Hand in Hand
(Sermon at St John the Baptist, Felixstowe – 8 May 2023 – Easter 4)
Text: I give them eternal life, and they will never perish. No one will snatch them out of my hand. 29What my Father has given me is greater than all else, and no one can snatch it out of the Father’s hand. (John 10v28-29)
God give you peace my Sisters and Brothers
Apparently someone has put a value on God,
Well at least a value on God’s hand – which, as God’s hands are quite busy and powerful, we should expect it to fetch a good price.
Sotheby’s sold ‘The Hand of God’ during this week past for just a little over £7 million.
Well it wasn’t God’s hand ‘per se’ but instead Diego Maradona’s famous, some may say infamous, ‘Hand of God’ football shirt. And in so doing made it the most expensive piece of sporting memorabilia ever, easily surpassing one of Babe Ruth’s New York Yankee’s Baseball shirt which had sold for a measly £4.5 million at the end of 2019.
For most of my life my view of God has been determined by how I have experienced my own hands and the hands of others.
This is unsurprising as, like the clay on the potter’s wheel, (Jeremiah 18v1-11) the only thing we know of our Creator’s presence is the touch of God’s hand as we are moulded into God’s image and likeness.
In my younger years, and even through to early middle age, I was not too sure the hymn ‘Thy Hand O God has Guided’, was at all helpful. Why this was the case? Perhaps it was because my father was often absent at sea and mum, with four kids living in married quarters, often ruled the home by the liberal application of hand to backside! There was one memorable occasion in our primary school years when brother Mark and I were paying for the error of our ways and mum was beating us with her hairbrush, which then broke. Mark made the mistake of laughing, so she carried on with a wooden coat hanger instead! (Just to reassure you all is well with mum. and I will, as I try to do every Sunday, be taking four or five bunches of flowers to her flat on Ipswich Waterfront after this service).
In those decades it seemed to me that the writer of the letter to the Hebrews was oh so correct, it was indeed ‘a fearful thing to fall into the hands of the living God.’ (Hebrews 10v31). Thank heavens that I did not stay in that place. It is a dark view to have of a God of love and too many people of my generation, taught that ‘God is out to get you’, have called ‘Foul’ on this picture of the One who Loves us Best and have turned away from experiencing ‘the freedom of the glory of the children of God.’ (Romans 8v21)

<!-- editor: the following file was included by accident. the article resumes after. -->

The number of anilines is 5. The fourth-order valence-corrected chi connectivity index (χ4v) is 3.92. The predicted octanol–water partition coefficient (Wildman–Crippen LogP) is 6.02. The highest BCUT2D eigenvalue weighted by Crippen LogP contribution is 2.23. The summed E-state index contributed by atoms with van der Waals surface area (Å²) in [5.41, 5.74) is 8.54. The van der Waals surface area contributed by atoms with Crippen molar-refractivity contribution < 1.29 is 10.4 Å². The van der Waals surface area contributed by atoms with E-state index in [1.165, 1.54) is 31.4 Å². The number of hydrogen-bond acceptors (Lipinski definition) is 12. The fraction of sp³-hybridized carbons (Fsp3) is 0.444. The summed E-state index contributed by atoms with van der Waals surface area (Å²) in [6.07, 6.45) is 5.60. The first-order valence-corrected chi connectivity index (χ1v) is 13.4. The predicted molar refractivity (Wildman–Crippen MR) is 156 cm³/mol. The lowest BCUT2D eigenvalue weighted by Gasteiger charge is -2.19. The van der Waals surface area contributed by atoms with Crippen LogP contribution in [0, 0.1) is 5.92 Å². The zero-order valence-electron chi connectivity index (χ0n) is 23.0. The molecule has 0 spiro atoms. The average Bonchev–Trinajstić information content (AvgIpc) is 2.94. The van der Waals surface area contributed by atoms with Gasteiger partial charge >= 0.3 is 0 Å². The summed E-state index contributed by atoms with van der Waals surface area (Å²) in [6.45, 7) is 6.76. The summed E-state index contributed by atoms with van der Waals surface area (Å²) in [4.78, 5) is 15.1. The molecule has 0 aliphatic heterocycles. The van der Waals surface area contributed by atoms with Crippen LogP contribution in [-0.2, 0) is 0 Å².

I do not blame them. How can we be expected to believe on the one hand in a God who loves us, ties us with bonds of love and nurtures us as a mother does her child (Hosea 11v4) yet at the same time punishes us every time we stray from the straight and narrow?
For me, until the last twenty or so years, the Hand of God has caused me to cower in a corner. Feeling threatened by the possibility of punishment, I have given in to two heresies.
The first that God demands retribution for any and every misdemeanour I slip, or even run, into. I have lived a faith that bowdlerises Newton’s Third Law and, rubbing its hands together, proclaims, ‘For each sin there is an equal and opposite punishment’.
The second heresy is perhaps worse. It is the idea that if I am really really holy. If I am strict about my daily times of prayer and Scripture Reading. If I am scrupulous about giving away one tenth of my income, including windfalls and tax rebates, God will love me more and I will scrape my way into heaven by the skin of my teeth.